If beauty is God’s handwriting then perhaps the automobile is modern humanity’s signature.
Certainly the car seems to be everywhere and is synonymous for many with things we aspire to, among them status, style, freedom and personal mobility.
For decades it has been pivotal in my life and as a motoring journalist I viewed the finer examples of the car maker’s art as exquisite motorised sculptures worthy of any modern Michelangelo. I loved driving and still do!
And yet, the harsh reality is that while certain individual models might be objects of art and desire, collectively the automobile is depleting valuable resources, relentlessly clogging our network of roads and spewing toxic waste into the air we breathe. And once it has outlived its usefulness or fashion appeal, it becomes a burden that needs to be disposed of.
In my time I’ve craved the companionship of Porsches and Ferraris, attributing to them qualities of sensuousness and even eroticism. My love affair with the Porsche 911, which was first launched in 1963, has spanned much of my adult life and I’ve devoted thousands of words to a eulogy of the car that used to give me goosebumps whenever its engine started up, sounding so much like a demented vacuum cleaner on steroids.
Walking a winding country lane through the picture-perfect Lake District during my Glastonbury-Iona pilgrimage, I realised that the romance was over. The Porsche is a towering achievement in so many ways, although I no longer have the faintest wish to own one, nor any great urge to drive another example of the enduring classic. In a world of war, poverty and hunger, it is no longer relevant and has passed its sell-by date!
Many months of walking alongside freeways, highways and country lanes have revealed the flipside of the car coin – to a pedestrian or cyclist they are irritating, intrusive, toxic and dangerous.
In the same way that a boat creates a wake and sends ripples across the water, vehicles generate vast waves of sound and energy many thousands of times larger than their actual ‘footprint’ on the road. They batter our bodies and minds.
In a bid to escape them and discover an unfamiliar rural England, I’ve walked canal towpaths northwards until the network of waterways ended at the hamlet of Tewitfield, the final link severed by the political decision to give priority to the busy M6 highway. Many lesser railway links have suffered the same fate, policy makers seeing more personal profit in building motorways and expanding the road network.
Often there were no cars in sight although the din of a nearby highway could be deafening. At the end of the day I felt wearied by the continuous assault of engines, exhausts and tyres on tarmac. Often I wanted to scream, so invasive was the traffic cacophony.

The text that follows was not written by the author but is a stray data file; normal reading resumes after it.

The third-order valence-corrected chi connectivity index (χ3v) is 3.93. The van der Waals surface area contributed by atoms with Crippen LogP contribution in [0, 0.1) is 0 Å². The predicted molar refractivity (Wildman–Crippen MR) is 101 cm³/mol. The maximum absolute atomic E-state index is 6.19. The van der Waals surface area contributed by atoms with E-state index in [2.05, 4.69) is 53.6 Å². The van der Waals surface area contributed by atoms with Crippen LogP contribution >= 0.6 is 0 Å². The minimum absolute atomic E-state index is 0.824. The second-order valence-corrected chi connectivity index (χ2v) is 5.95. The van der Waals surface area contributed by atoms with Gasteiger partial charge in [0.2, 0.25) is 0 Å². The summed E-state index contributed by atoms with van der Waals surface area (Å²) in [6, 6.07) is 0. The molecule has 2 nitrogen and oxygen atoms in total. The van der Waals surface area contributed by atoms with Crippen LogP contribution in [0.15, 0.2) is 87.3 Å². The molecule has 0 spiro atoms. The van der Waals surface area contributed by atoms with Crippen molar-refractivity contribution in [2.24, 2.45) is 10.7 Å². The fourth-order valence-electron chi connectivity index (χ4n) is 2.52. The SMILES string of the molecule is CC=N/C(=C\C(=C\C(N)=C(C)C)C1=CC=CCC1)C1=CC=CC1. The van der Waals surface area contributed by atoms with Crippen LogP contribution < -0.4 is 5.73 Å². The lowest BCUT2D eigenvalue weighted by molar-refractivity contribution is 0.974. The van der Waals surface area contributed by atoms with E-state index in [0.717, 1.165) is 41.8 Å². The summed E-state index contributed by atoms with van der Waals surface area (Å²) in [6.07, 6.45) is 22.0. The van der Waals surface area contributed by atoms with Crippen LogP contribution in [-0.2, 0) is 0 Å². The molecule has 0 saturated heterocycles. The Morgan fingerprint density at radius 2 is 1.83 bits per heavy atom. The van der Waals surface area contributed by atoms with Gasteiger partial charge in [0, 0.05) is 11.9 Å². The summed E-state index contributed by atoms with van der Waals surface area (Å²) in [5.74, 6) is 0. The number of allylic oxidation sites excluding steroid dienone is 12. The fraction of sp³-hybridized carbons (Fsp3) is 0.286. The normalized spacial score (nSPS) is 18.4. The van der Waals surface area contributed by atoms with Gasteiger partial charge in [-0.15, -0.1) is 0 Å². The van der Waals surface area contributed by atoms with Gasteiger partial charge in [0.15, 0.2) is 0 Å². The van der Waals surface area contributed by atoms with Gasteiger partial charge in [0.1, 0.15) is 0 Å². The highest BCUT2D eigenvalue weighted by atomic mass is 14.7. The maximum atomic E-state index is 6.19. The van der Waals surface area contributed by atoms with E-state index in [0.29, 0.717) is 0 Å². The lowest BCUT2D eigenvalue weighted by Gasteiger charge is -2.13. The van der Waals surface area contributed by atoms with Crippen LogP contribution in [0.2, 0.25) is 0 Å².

On one canal section I was between a busy railway line, the M6 Highway and with a flight path overhead, trains and planes competing with the noise of the cars, although ultimately proving unequal to the challenge. I had to chuckle when an unusually noisy boat chugged into view on the canal alongside me and I observed the irritable reactions of a petrolhead-turned-pilgrim.
I also remembered the many times I’d sped past pedestrians back home in Africa, invading their space with the noise of my vehicle and often kicking up a cloud of choking dust on unsurfaced roads. Is this my penance?
But inevitably the inspiration of people past and present came to the rescue, and so it was as I unexpectedly walked into the village of Grasmere where poet William Wordsworth found much of his inspiration.
A museum includes the cottage where he lived for a number of years and emerged as a leading figure in the new age of poetry and art we now know as Romanticism. His presence also acted as a magnet to the area for other literary figures, among them Samuel Taylor Coleridge, Sir Walter Scott and Thomas De Quincy.
For a brief while cars were forgotten as I rediscovered his imagery of Nature and daffodils especially. I remember first meeting with these beautiful yellow flowers in a London park many years ago and more recently in northern Scotland when I photographed Findhorn co-founder Dorothy Maclean with the first blooms of Spring.
I wandered lonely as a cloud
That floats on high o'er vales and hills,
When all at once I saw a crowd,
A host of golden daffodils –
Beside the lake, beneath the trees,
Fluttering and dancing in the breeze…
For oft when on my couch I lie
In vacant or in pensive mood,
They flash upon that inward eye
Which is the bliss of solitude;
And then my heart with pleasure fills
And dances with the daffodils.